The United States Conference of Catholic Bishops (USCCB) has asked Catholic families throughout the US to participate in “First Fridays for Food Security,” taking place every first Friday from May 6, 2011 through April 6, 2012, and they’ve launched a Facebook page to promote the monthly event. The Bishops are asking us to eat meals that cost only as much as is allotted by the USDA Modified Thrifty Food Plan for a family the size of our own, determined according to the national poverty level, which is $29,990 for a family of six. The next first Friday fast occurs on August 6.
Farm families work hard to produce the food from which we all prosper, yet often cannot afford to purchase the fruit of their own labor. Can we even imagine what that’s like? Although, in this struggling economy, most of us are operating from slimmed-down budgets, I doubt many of us have had to slim our budgets to the point of excluding necessities, at least on a regular basis.
When I was 12 years old, our family moved into “farm country,” to the town of Hingham (population 219) in a corner of Sheboygan County, Wisconsin. We maintained our city slicker lifestyle (to the chagrin of some neighbors), but learned to appreciate the toil and struggles of the farm families who surrounded us. Back in the city, kids rose in a cozy house, ate a half-way decent breakfast, were driven to school and dropped off at the end of the playground. The kids who were truly “underprivileged” had to – Gasp! – walk to school!
In farm country, kids rose at the crack of dawn, hauled themselves into the barn to help with chores, tromped back to the house to change from work clothes to school clothes, grabbed a quick breakfast, and then trodded to the end of the drive to wait for the school bus to pick them up. Sometimes it was an hour ride by the time they reached the school. None of these families were basking in abundance; their homes and properties were modest and they lived frugally. I sometimes wonder if their families had adequate food and shelter.
Once, as we were driving along the highway to the next town, I saw a row of buildings – long, narrow, plain, with chipping paint and windows spaced about every six feet or so. They were lined up on a farm property near the main barn, surrounded by dry, dusty dirt. They didn’t quite look like animal shelters, but they didn’t quite look like human shelters, either.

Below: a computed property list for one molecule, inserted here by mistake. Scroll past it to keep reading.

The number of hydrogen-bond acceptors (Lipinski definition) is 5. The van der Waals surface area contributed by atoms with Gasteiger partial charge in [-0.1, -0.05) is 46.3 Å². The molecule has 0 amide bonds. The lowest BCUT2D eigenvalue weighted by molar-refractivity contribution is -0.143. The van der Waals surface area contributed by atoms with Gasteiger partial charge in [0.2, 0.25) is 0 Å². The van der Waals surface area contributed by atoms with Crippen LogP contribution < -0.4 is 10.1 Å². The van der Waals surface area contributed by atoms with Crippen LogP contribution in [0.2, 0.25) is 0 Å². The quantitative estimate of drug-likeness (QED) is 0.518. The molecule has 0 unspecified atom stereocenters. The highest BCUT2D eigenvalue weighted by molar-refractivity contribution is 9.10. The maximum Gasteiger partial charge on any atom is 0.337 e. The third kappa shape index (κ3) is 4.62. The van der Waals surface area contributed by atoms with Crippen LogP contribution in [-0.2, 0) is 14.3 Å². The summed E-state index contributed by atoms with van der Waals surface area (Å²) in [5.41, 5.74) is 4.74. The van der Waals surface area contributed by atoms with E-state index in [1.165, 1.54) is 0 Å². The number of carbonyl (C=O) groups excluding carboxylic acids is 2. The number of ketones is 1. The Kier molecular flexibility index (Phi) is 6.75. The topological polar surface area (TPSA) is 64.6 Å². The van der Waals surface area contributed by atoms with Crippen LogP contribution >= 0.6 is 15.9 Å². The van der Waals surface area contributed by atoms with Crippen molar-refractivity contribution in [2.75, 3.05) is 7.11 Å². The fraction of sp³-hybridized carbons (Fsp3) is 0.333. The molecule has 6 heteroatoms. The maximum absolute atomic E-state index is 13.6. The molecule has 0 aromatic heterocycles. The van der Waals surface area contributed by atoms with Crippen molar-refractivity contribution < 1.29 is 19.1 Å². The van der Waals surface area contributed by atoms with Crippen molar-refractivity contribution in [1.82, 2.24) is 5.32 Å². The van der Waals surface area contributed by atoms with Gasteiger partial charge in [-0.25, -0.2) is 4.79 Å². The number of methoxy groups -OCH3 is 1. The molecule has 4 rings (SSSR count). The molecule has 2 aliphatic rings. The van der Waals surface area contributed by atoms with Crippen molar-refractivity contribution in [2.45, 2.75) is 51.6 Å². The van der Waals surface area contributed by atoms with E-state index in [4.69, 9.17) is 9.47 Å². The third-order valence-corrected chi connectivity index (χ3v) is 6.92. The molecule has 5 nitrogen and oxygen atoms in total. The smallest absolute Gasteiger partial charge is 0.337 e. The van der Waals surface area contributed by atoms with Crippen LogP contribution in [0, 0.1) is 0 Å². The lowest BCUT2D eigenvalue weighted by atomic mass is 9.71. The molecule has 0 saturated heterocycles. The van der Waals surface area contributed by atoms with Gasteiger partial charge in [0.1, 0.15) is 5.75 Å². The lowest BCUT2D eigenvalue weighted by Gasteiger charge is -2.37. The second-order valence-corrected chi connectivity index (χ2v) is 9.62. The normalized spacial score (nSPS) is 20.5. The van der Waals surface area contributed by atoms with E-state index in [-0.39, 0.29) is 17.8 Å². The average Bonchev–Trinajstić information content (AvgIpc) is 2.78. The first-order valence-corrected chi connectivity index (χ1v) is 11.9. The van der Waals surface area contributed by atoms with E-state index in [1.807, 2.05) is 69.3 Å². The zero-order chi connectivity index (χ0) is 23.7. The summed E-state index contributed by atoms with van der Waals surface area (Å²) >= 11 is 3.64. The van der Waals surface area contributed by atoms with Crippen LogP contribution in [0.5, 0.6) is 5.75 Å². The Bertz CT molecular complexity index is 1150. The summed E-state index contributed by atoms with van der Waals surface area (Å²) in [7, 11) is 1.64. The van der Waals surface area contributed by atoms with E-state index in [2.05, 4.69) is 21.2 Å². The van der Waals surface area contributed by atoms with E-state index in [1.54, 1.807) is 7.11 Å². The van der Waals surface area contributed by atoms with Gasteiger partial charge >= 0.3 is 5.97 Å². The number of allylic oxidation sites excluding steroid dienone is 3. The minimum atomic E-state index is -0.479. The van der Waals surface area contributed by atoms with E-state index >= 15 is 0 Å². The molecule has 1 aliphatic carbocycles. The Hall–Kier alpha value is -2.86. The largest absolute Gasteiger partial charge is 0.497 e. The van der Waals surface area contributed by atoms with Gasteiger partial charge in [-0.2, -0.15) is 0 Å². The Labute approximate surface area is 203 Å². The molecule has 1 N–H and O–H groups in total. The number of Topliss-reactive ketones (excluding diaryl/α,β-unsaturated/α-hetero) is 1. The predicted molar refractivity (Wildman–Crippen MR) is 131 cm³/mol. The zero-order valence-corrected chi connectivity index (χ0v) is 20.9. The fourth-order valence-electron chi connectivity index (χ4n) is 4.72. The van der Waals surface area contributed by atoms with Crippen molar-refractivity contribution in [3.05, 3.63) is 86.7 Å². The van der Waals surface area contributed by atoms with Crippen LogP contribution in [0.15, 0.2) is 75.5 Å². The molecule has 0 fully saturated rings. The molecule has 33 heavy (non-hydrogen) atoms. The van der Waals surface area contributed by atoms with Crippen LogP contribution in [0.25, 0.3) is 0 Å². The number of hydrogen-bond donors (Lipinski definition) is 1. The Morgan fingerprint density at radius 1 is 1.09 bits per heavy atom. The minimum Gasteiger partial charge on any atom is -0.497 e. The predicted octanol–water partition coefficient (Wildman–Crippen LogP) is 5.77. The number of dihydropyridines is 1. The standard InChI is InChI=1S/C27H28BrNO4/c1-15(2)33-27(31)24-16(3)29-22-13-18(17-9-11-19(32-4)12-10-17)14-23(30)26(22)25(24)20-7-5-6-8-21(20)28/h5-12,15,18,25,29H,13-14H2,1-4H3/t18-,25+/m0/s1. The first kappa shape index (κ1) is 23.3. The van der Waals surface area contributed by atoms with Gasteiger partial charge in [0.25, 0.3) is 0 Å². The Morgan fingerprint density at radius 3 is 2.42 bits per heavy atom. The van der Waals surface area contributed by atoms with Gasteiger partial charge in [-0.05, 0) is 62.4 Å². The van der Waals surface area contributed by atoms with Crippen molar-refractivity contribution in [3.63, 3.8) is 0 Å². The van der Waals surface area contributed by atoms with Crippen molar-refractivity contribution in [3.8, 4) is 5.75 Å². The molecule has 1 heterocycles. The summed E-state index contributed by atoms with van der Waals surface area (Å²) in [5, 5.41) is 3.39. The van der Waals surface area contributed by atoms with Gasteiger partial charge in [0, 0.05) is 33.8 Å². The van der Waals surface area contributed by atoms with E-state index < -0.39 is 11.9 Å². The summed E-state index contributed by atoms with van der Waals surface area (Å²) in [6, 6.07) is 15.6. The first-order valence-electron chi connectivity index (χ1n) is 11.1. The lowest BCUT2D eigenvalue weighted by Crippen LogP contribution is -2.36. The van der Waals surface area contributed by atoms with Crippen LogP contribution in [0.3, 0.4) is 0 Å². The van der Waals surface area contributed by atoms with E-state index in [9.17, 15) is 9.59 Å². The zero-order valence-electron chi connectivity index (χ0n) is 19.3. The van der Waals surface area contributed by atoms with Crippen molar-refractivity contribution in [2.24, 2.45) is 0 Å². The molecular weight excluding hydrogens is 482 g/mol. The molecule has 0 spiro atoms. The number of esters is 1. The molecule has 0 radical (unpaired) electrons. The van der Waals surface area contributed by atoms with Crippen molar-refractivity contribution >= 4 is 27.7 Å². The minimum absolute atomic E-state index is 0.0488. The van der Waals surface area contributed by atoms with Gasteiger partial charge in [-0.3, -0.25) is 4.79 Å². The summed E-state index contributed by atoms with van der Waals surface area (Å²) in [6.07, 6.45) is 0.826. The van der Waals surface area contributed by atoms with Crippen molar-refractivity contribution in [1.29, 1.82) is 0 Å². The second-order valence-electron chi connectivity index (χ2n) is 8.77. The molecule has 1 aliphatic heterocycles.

I asked my dad what they were.
“Oh, those are homes for the migrant workers,” he replied.
I didn’t even know what a migrant worker was. When dad explained that they’re families who follow the growing season around the country and are paid to harvest the crops, I was mortified. It wasn’t the crop-picking that got to me, it was the instability of the lifestyle and the baseness of the housing provided for them. I had a doll house that looked sturdier that those migrant houses.
I was plagued with questions. Where did the kids play? There were no swing sets, no sand boxes, not even a swatch of grass to roll around on. What if the crops failed? Without crops to pick, they’d have no income. How did they spend time as a family? Where did they go to Mass? Could they have a dog? In my child’s mind, I tried to picture what family life would be like while consistently on the move. I thought that, at times, it must be really fun and at others times, it must be really crummy. I liked going to see new places, but I liked having familiar surroundings to come home to at night.
When I recently read the Bishops’ bulletin, about “First Fridays for Food Security,” I was reminded of that row of migrant houses, and all the questions that had run through my mind when I saw them. I was shocked to learn from the Bishops that, according to the Department of Labor, the poverty rate among farm workers – made up primarily of families – is 60% and an alarming 75% make less than $10,000 per year. How many of us could raise our own families on that amount?
I knew from past experience that farm families do not live in the lap of luxury; I didn’t know, however, just how serious is their condition. The first Friday fasts can be a valuable tool in helping our children (and ourselves) to learn how to reach out to others in difficult situations, and to appreciate the real cost of the food we eat and so often take for granted. It also can help them to understand that one person’s sacrifice can be another’s sustenance, spiritually speaking. Solidarity involves much more than raising a picket sign; it involves doing something meaningful to begin the process of enlightenment and change.
I’ll gladly participate in the first Friday fast, remembering the farm families of my youth, joining in solidarity with all farm families, and giving thanks to God for all the gifts I and my family have been given.